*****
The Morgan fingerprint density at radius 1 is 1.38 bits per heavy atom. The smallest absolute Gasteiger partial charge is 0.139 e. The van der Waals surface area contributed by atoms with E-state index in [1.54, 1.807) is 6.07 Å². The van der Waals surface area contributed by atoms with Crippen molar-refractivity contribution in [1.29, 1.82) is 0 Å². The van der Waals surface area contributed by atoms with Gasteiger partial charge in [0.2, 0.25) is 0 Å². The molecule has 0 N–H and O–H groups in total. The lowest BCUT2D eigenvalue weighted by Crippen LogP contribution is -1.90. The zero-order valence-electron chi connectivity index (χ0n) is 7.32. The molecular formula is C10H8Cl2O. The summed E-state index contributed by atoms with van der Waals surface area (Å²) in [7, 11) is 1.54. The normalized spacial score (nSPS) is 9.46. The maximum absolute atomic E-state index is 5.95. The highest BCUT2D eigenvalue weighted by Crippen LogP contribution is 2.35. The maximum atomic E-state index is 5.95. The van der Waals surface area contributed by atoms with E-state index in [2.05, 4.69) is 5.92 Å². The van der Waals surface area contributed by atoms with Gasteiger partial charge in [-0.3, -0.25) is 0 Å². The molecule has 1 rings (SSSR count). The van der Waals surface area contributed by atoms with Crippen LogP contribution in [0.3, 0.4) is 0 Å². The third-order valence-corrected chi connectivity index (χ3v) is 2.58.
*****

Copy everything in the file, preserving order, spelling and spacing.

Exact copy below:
The Morgan fingerprint density at radius 1 is 1.38 bits per heavy atom. The smallest absolute Gasteiger partial charge is 0.139 e. The van der Waals surface area contributed by atoms with E-state index in [1.54, 1.807) is 6.07 Å². The van der Waals surface area contributed by atoms with Crippen molar-refractivity contribution in [1.29, 1.82) is 0 Å². The van der Waals surface area contributed by atoms with Gasteiger partial charge in [0.2, 0.25) is 0 Å². The molecule has 0 N–H and O–H groups in total. The lowest BCUT2D eigenvalue weighted by Crippen LogP contribution is -1.90. The zero-order valence-electron chi connectivity index (χ0n) is 7.32. The molecular formula is C10H8Cl2O. The summed E-state index contributed by atoms with van der Waals surface area (Å²) in [7, 11) is 1.54. The normalized spacial score (nSPS) is 9.46. The maximum absolute atomic E-state index is 5.95. The highest BCUT2D eigenvalue weighted by Crippen LogP contribution is 2.35. The maximum atomic E-state index is 5.95. The van der Waals surface area contributed by atoms with E-state index in [2.05, 4.69) is 5.92 Å². The van der Waals surface area contributed by atoms with Gasteiger partial charge in [-0.3, -0.25) is 0 Å². The molecule has 1 rings (SSSR count). The van der Waals surface area contributed by atoms with Crippen LogP contribution in [0.3, 0.4) is 0 Å². The third-order valence-corrected chi connectivity index (χ3v) is 2.58.